School-to-Prison Pipeline: How it Affects RGV Students

Words by Melissa Cortes

Edited by Abigail Vela

People standing outside the courthouse holding posters.
Community members protesting the criminal charges against Timothy Murray outside the Cameron County Juvenile Justice System. Photo courtesy of Divest/Invest RGV.

After battling against Cameron County prosecutors and officials from the Brownsville Independent School District for nearly half a year, Nadia Rincon and her 11-year-old son, Timothy, were finally able to receive some good news. The criminal charges against Timothy were dismissed by Cameron County Judge Adela Kowalski-Garza, citing a lack of evidence by prosecutors. 


The decision came during a hearing held on Feb. 14 and was met with cheers by protesters who had gathered outside the courtroom. Members of Divest/Invest RGV were in attendance, holding posters that read “Counselors not Cops” and featured an image of Timothy proudly holding trophies he received for academic excellence. 

This latest development in the case has offered some relief for Nadia and Timothy after many institutions had failed them along the way. However, there is still the possibility of District Attorney Luis Saenz filing a petition to continue pursuing the charges within the next five years. Meaning that up until he’s 16 years old, Timothy can potentially be charged. 


This case has made headlines and highlights deep injustices in our current education system, especially here in the Rio Grande Valley. Disciplinary actions taken by schools that criminalize children have lasting effects on their mental health. 

A Look Back at the Case

The Texas Observer first reported the charges against Timothy back in November. The article detailed how, in September, school officials from Palm Grove Elementary retaliated against Timothy after he sought out counseling services.


This retaliation culminated in his arrest on Sept. 8, after the school principal, Myrta Garza, called the police following an unsubstantiated rumor that Timothy had threatened to kill her. Timothy was handcuffed and placed in solitary confinement for three days. He was only allowed to speak to his mom after he started having a panic attack.

Three people standing outside a courtroom.
Nadia, Timothy and their attorney, Sara Stapleton Barrera, standing outside the courtroom after the judge dismissed the charges against Timothy for lack of evidence. Photo courtesy of Divest/Invest RGV.

“I honestly could not believe it,” said Nadia Rincon, Timothy’s mom. “I’ve been in this country for 12 years, and I know that you cannot arrest somebody if you don’t have any evidence or nothing against that person.”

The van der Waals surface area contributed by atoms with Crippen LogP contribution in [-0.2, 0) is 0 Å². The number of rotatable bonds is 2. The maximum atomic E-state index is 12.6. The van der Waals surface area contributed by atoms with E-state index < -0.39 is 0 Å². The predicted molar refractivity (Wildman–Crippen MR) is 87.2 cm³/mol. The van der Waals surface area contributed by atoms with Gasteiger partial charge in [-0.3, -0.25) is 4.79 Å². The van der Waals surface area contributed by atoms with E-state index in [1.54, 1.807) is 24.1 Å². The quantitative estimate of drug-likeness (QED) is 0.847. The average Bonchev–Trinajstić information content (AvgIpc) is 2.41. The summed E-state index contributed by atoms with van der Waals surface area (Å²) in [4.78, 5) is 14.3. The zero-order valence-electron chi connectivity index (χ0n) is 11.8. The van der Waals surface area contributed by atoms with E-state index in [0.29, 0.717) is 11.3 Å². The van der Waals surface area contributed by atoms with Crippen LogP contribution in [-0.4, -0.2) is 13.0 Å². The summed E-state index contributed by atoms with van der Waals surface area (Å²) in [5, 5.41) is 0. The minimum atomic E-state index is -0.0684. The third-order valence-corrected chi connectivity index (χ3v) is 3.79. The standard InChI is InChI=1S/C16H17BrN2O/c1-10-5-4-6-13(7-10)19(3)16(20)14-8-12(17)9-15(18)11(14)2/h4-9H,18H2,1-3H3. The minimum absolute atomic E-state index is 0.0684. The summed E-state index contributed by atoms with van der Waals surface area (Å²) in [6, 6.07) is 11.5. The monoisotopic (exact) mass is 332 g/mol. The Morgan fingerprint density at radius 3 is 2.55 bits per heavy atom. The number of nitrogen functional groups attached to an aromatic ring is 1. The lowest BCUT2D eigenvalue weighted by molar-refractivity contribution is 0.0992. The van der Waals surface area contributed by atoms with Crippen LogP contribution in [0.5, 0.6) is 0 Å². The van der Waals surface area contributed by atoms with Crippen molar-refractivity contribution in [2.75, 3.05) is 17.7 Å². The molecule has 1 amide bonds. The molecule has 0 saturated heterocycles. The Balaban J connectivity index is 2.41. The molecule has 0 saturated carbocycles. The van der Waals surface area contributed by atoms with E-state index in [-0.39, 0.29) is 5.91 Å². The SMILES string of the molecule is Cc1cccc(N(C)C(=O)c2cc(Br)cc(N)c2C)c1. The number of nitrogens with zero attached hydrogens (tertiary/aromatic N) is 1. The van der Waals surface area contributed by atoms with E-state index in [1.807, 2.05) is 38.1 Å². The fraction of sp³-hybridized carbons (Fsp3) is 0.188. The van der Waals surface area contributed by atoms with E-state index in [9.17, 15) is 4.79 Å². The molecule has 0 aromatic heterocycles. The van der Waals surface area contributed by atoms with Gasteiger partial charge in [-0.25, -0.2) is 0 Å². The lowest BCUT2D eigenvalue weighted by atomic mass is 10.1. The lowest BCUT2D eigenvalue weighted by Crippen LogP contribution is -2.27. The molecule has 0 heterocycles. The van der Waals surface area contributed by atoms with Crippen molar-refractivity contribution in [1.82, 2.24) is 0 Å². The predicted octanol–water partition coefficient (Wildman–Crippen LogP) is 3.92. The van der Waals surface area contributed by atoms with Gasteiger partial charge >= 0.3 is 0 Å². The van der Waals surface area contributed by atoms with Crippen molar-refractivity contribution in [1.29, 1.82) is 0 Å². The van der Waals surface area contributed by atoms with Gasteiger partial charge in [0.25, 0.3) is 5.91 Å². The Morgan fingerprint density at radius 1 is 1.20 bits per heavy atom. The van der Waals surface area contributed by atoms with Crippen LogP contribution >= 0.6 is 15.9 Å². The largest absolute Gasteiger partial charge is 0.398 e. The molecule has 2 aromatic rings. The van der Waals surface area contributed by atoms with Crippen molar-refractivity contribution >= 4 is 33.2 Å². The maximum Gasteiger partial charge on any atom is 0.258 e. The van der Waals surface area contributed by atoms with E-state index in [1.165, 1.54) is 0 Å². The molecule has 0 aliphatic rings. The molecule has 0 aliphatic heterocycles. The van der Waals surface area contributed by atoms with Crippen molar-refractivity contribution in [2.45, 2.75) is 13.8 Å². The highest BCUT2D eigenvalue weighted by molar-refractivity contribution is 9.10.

Timothy’s detainment was deeply troubling and shocking to Nadia. She was surprised to learn that the school had its own police and the extent of power that school officials had. Having moved from Uvalde, the stark differences between the two school districts were startling. 

According to Nadia, there was more collaboration between the school administration and parents in Uvalde. Parents were encouraged to be involved in their children’s education and received support from teachers. In Brownsville, she felt things were more rigid, and school officials were stricter with students.

After his detainment, Timothy was sent home on conditional release. He transferred to another school, but the retaliation from school officials continued. He was charged with aggravated assault after a student claimed Timothy tried to cut him with scissors. This charge continued even after the student retracted their statement.

Prosecutors were adamant about pursuing a criminal case against Timothy and asked for more time to gather evidence at a hearing in December. Around the same time, the Texas Observer published a follow-up story about the case, which detailed parents’ complaints against Myrta Garza, the principal who called the police on Timothy. She had previously become aggressive or called Child Protective Services on parents who disagreed with her. 

“You never think that somebody’s gonna act like that because the teachers are supposed to love kids,” said Nadia.

People holding posters that read “Counselors not cops” protesting outside.
Members of the community organization Divest/Invest RGV protesting outside the courtroom. Photo courtesy of Divest/Invest RGV.

School-to-Prison Pipeline in Brownsville ISD

The school-to-prison pipeline refers to a systematic issue in which school policies push children into the criminal justice system. Due to a lack of mental health resources and support in many schools, disciplinary action is taken against students who need the most help. Oftentimes, this comes in the form of detention, suspension, expulsion and even arrests by school police officers. Actions like these push vulnerable students into the juvenile criminal system. 


Timothy’s case is, unfortunately, not that unique. Many other children have had to suffer similar consequences. According to data obtained by the Texas Observer, between May 2021 and  November 2023, Brownsville ISD made 3,102 student arrests, 59 percent of which were for felony charges. There were 76 arrests of students 10 to 11 years old from the start of the previous school year to November of last year. 


The school-to-prison pipeline does not benefit students and can inflict trauma on many of them. There needs to be an evaluation of the current practices, and serious reform is desperately needed. 


Having to deal with the police at such a young age is a traumatic experience. After his detainment, Nadia describes Timothy as being less trusting and often anxious. Although the case had been dismissed, the experience will follow Nadia and Timothy for a long time. 


For information on how to help and follow updates on Timothy’s case, check out Divest/Invest RGV’s social media pages.

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